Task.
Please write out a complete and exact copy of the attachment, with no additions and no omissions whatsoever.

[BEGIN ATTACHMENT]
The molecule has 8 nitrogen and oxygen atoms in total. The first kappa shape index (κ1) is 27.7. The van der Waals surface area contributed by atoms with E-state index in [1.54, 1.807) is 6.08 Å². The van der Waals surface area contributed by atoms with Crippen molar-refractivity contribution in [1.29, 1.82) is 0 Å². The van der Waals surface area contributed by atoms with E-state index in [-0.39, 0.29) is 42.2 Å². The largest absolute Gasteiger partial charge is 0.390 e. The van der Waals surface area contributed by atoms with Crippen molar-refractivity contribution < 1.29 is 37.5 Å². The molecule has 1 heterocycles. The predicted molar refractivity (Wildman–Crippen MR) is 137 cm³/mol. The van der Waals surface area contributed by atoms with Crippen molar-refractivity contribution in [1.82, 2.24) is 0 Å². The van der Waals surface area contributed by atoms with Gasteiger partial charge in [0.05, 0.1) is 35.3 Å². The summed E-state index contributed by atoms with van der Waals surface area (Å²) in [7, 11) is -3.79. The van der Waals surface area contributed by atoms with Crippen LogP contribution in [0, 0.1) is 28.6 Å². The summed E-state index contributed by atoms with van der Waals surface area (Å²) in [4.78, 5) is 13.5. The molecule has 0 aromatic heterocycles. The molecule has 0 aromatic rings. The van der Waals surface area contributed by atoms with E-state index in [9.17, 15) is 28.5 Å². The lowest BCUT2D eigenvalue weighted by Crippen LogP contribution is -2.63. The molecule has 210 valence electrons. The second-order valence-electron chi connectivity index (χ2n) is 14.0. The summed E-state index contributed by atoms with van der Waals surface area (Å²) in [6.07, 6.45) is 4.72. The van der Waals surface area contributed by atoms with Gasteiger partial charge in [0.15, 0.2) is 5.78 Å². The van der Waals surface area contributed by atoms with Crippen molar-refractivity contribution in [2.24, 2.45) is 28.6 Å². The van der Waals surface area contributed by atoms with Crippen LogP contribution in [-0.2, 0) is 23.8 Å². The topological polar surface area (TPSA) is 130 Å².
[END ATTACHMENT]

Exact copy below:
The molecule has 8 nitrogen and oxygen atoms in total. The first kappa shape index (κ1) is 27.7. The van der Waals surface area contributed by atoms with E-state index in [1.54, 1.807) is 6.08 Å². The van der Waals surface area contributed by atoms with Crippen molar-refractivity contribution in [1.29, 1.82) is 0 Å². The van der Waals surface area contributed by atoms with E-state index in [-0.39, 0.29) is 42.2 Å². The largest absolute Gasteiger partial charge is 0.390 e. The van der Waals surface area contributed by atoms with Crippen molar-refractivity contribution < 1.29 is 37.5 Å². The molecule has 1 heterocycles. The predicted molar refractivity (Wildman–Crippen MR) is 137 cm³/mol. The van der Waals surface area contributed by atoms with Crippen molar-refractivity contribution in [1.82, 2.24) is 0 Å². The van der Waals surface area contributed by atoms with Gasteiger partial charge in [0.05, 0.1) is 35.3 Å². The summed E-state index contributed by atoms with van der Waals surface area (Å²) in [7, 11) is -3.79. The van der Waals surface area contributed by atoms with Crippen LogP contribution in [0, 0.1) is 28.6 Å². The summed E-state index contributed by atoms with van der Waals surface area (Å²) in [4.78, 5) is 13.5. The molecule has 0 aromatic heterocycles. The molecule has 0 aromatic rings. The van der Waals surface area contributed by atoms with E-state index in [9.17, 15) is 28.5 Å². The lowest BCUT2D eigenvalue weighted by Crippen LogP contribution is -2.63. The molecule has 210 valence electrons. The second-order valence-electron chi connectivity index (χ2n) is 14.0. The summed E-state index contributed by atoms with van der Waals surface area (Å²) in [6.07, 6.45) is 4.72. The van der Waals surface area contributed by atoms with Gasteiger partial charge in [0.15, 0.2) is 5.78 Å². The van der Waals surface area contributed by atoms with Crippen molar-refractivity contribution in [2.24, 2.45) is 28.6 Å². The van der Waals surface area contributed by atoms with Crippen LogP contribution in [-0.2, 0) is 23.8 Å². The topological polar surface area (TPSA) is 130 Å².